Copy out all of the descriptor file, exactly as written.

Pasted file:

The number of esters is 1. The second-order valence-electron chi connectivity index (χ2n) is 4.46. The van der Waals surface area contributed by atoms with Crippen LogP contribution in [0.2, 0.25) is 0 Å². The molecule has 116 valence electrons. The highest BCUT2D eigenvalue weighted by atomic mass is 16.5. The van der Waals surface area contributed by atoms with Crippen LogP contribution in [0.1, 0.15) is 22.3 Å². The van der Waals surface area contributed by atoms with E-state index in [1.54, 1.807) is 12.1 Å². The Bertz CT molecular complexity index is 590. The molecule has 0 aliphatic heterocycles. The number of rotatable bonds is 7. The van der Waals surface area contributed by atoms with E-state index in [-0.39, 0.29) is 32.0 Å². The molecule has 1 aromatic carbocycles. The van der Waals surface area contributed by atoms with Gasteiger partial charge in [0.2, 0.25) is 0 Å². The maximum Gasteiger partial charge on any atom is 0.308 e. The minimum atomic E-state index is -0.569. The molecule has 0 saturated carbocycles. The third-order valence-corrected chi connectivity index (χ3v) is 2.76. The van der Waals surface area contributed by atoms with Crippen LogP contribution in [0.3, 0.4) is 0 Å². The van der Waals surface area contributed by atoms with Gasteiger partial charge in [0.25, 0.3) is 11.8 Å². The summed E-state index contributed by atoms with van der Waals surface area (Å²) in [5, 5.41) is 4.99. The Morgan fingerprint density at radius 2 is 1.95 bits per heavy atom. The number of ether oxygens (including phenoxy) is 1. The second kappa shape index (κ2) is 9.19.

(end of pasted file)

The number of esters is 1. The second-order valence-electron chi connectivity index (χ2n) is 4.46. The van der Waals surface area contributed by atoms with Crippen LogP contribution in [0.2, 0.25) is 0 Å². The molecule has 116 valence electrons. The highest BCUT2D eigenvalue weighted by atomic mass is 16.5. The van der Waals surface area contributed by atoms with Crippen LogP contribution in [0.1, 0.15) is 22.3 Å². The van der Waals surface area contributed by atoms with E-state index in [1.54, 1.807) is 12.1 Å². The Bertz CT molecular complexity index is 590. The molecule has 0 aliphatic heterocycles. The number of rotatable bonds is 7. The van der Waals surface area contributed by atoms with E-state index in [-0.39, 0.29) is 32.0 Å². The molecule has 1 aromatic carbocycles. The van der Waals surface area contributed by atoms with Gasteiger partial charge in [0.2, 0.25) is 0 Å². The maximum Gasteiger partial charge on any atom is 0.308 e. The minimum atomic E-state index is -0.569. The molecule has 0 saturated carbocycles. The third-order valence-corrected chi connectivity index (χ3v) is 2.76. The van der Waals surface area contributed by atoms with Crippen LogP contribution in [0.3, 0.4) is 0 Å². The van der Waals surface area contributed by atoms with Gasteiger partial charge in [0.25, 0.3) is 11.8 Å². The summed E-state index contributed by atoms with van der Waals surface area (Å²) in [5, 5.41) is 4.99. The Morgan fingerprint density at radius 2 is 1.95 bits per heavy atom. The number of ether oxygens (including phenoxy) is 1. The second kappa shape index (κ2) is 9.19.